Correction: An earlier posting misstated the percentage of lesbians who had not received pap tests compared to all women. The Sun regrets the error.
Many gay women are not being screened for cervical cancer, putting them at increased risk of developing the potentially fatal disease, according to new research by the University of Maryland School of Medicine
Nearly 38 percent of about 1,000 lesbians polled by University of Maryland researchers had not received routine pap smears to screen for cervical cancer. In comparison, Centers for Disease Control data shows that 13 percent of women overall had not had a pap test in the last three years.
Gay women may not be comfortable talking to doctors about their sexual orientation, said the study's author, J. Kathleen Tracy, an associate professor of epidemiology and public health at the University of Maryland School of Medicine and a researcher at the University of Maryland Marlene and Stewart Greenebaum Cancer Center.
Women who were open with their doctors about their sexual orientation were more than twice as likely to get a routine cervical cancer screening, the study found.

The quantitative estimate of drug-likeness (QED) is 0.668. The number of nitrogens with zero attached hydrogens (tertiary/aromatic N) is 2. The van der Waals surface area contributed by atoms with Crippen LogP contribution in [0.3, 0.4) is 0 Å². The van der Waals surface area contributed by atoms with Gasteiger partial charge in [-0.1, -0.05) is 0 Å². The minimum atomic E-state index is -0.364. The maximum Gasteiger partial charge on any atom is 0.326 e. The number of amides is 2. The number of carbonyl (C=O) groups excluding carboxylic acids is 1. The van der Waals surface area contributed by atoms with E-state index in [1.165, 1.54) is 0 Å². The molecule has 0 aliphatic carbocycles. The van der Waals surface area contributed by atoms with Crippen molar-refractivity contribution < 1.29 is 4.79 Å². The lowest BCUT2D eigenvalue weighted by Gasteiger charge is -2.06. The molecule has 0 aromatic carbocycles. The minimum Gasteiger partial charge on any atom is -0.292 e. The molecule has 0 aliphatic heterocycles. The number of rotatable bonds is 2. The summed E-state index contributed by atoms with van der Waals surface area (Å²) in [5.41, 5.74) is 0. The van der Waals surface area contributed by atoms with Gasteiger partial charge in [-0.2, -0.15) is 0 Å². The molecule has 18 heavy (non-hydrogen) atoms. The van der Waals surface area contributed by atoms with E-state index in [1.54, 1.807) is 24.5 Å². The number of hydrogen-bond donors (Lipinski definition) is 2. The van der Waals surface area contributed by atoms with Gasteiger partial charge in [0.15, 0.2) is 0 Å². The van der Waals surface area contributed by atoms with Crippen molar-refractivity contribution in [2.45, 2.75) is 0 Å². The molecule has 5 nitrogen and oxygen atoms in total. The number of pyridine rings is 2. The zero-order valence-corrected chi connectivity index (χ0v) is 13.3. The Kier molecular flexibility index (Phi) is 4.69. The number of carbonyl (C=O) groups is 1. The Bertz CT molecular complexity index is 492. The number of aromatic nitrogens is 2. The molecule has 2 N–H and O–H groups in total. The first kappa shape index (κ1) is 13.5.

"We know that HPV can be transmitted during same-sex sexual activity, so lesbians are at risk of developing cervical cancer," Tracy said. "If these women aren't screened, they are at increased risk of getting this type of cancer by missing opportunities to identify precursor cervical abnormalities that can be treated."
Cervical cancer can be prevented with regular checkups. Doctors use pap tests to look for abnormal cells that could lead to the cancer.
Tracy released the study's findings at the 11th Annual AACR International Conference on Frontiers in Cancer Prevention Research. Cervical cancer is caused by a sexually transmitted HPV virus.
The study found that the two common reasons women did not get pap tests was that they didn't not have a physician or a referral from a physician.